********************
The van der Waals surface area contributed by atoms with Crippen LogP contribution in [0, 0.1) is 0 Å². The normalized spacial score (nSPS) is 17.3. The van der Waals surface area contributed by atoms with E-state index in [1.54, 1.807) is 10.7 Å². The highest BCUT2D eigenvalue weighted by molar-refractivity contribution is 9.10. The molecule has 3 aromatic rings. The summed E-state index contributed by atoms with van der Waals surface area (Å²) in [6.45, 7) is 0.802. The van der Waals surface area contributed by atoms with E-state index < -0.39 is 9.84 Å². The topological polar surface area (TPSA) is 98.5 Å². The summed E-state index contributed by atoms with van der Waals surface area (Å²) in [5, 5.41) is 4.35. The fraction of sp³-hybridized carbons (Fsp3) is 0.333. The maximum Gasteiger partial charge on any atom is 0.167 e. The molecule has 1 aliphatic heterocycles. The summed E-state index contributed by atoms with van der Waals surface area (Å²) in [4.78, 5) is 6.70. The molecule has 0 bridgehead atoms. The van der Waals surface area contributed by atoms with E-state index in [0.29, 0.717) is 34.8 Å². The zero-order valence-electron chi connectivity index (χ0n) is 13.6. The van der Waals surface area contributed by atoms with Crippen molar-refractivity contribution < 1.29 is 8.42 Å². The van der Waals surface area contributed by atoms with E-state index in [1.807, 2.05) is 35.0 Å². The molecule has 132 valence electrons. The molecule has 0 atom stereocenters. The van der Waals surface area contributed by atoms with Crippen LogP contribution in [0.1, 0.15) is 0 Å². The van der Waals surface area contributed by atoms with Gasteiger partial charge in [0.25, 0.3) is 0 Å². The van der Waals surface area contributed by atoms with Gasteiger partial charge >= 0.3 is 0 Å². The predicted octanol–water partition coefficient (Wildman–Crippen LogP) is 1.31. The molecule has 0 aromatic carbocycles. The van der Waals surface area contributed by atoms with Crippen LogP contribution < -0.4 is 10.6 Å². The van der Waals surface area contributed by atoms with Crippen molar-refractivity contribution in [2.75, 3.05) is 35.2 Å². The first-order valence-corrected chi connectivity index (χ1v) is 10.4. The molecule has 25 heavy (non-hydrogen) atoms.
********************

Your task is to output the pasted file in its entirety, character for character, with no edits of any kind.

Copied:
The van der Waals surface area contributed by atoms with Crippen LogP contribution in [0, 0.1) is 0 Å². The normalized spacial score (nSPS) is 17.3. The van der Waals surface area contributed by atoms with E-state index in [1.54, 1.807) is 10.7 Å². The highest BCUT2D eigenvalue weighted by molar-refractivity contribution is 9.10. The molecule has 3 aromatic rings. The summed E-state index contributed by atoms with van der Waals surface area (Å²) in [6.45, 7) is 0.802. The van der Waals surface area contributed by atoms with E-state index < -0.39 is 9.84 Å². The topological polar surface area (TPSA) is 98.5 Å². The summed E-state index contributed by atoms with van der Waals surface area (Å²) in [5, 5.41) is 4.35. The fraction of sp³-hybridized carbons (Fsp3) is 0.333. The maximum Gasteiger partial charge on any atom is 0.167 e. The molecule has 1 aliphatic heterocycles. The summed E-state index contributed by atoms with van der Waals surface area (Å²) in [4.78, 5) is 6.70. The molecule has 0 bridgehead atoms. The van der Waals surface area contributed by atoms with E-state index in [0.29, 0.717) is 34.8 Å². The zero-order valence-electron chi connectivity index (χ0n) is 13.6. The van der Waals surface area contributed by atoms with Crippen molar-refractivity contribution < 1.29 is 8.42 Å². The van der Waals surface area contributed by atoms with E-state index in [1.807, 2.05) is 35.0 Å². The molecule has 132 valence electrons. The molecule has 0 atom stereocenters. The van der Waals surface area contributed by atoms with Crippen LogP contribution in [0.1, 0.15) is 0 Å². The van der Waals surface area contributed by atoms with Gasteiger partial charge in [0.25, 0.3) is 0 Å². The van der Waals surface area contributed by atoms with Gasteiger partial charge >= 0.3 is 0 Å². The predicted octanol–water partition coefficient (Wildman–Crippen LogP) is 1.31. The molecule has 0 aromatic carbocycles. The van der Waals surface area contributed by atoms with Crippen LogP contribution < -0.4 is 10.6 Å². The van der Waals surface area contributed by atoms with Crippen molar-refractivity contribution in [2.75, 3.05) is 35.2 Å². The first-order valence-corrected chi connectivity index (χ1v) is 10.4. The molecule has 25 heavy (non-hydrogen) atoms.